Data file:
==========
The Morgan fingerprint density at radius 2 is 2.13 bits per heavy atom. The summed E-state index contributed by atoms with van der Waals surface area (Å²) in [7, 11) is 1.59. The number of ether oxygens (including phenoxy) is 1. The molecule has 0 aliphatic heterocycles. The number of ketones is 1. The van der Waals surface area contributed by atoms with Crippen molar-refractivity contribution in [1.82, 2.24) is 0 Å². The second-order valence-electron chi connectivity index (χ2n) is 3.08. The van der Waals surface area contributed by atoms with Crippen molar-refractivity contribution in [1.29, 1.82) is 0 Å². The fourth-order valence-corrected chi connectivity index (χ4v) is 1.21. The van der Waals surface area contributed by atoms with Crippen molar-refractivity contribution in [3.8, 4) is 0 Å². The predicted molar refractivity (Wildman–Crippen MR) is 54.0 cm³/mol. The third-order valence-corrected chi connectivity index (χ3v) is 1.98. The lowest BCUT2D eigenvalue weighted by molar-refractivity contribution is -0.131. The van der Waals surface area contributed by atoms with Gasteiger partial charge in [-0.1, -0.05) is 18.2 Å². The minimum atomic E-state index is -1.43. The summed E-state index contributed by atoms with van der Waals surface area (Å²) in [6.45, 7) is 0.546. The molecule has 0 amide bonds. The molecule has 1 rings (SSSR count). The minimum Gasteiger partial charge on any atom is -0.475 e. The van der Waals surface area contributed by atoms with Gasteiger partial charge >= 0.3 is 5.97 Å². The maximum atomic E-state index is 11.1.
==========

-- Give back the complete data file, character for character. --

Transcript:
The Morgan fingerprint density at radius 2 is 2.13 bits per heavy atom. The summed E-state index contributed by atoms with van der Waals surface area (Å²) in [7, 11) is 1.59. The number of ether oxygens (including phenoxy) is 1. The molecule has 0 aliphatic heterocycles. The number of ketones is 1. The van der Waals surface area contributed by atoms with Crippen molar-refractivity contribution in [1.82, 2.24) is 0 Å². The second-order valence-electron chi connectivity index (χ2n) is 3.08. The van der Waals surface area contributed by atoms with Crippen molar-refractivity contribution in [1.29, 1.82) is 0 Å². The fourth-order valence-corrected chi connectivity index (χ4v) is 1.21. The van der Waals surface area contributed by atoms with Crippen molar-refractivity contribution in [3.8, 4) is 0 Å². The predicted molar refractivity (Wildman–Crippen MR) is 54.0 cm³/mol. The third-order valence-corrected chi connectivity index (χ3v) is 1.98. The lowest BCUT2D eigenvalue weighted by molar-refractivity contribution is -0.131. The van der Waals surface area contributed by atoms with Gasteiger partial charge in [-0.1, -0.05) is 18.2 Å². The minimum atomic E-state index is -1.43. The summed E-state index contributed by atoms with van der Waals surface area (Å²) in [6.45, 7) is 0.546. The molecule has 0 amide bonds. The molecule has 1 rings (SSSR count). The minimum Gasteiger partial charge on any atom is -0.475 e. The van der Waals surface area contributed by atoms with Gasteiger partial charge >= 0.3 is 5.97 Å². The maximum atomic E-state index is 11.1.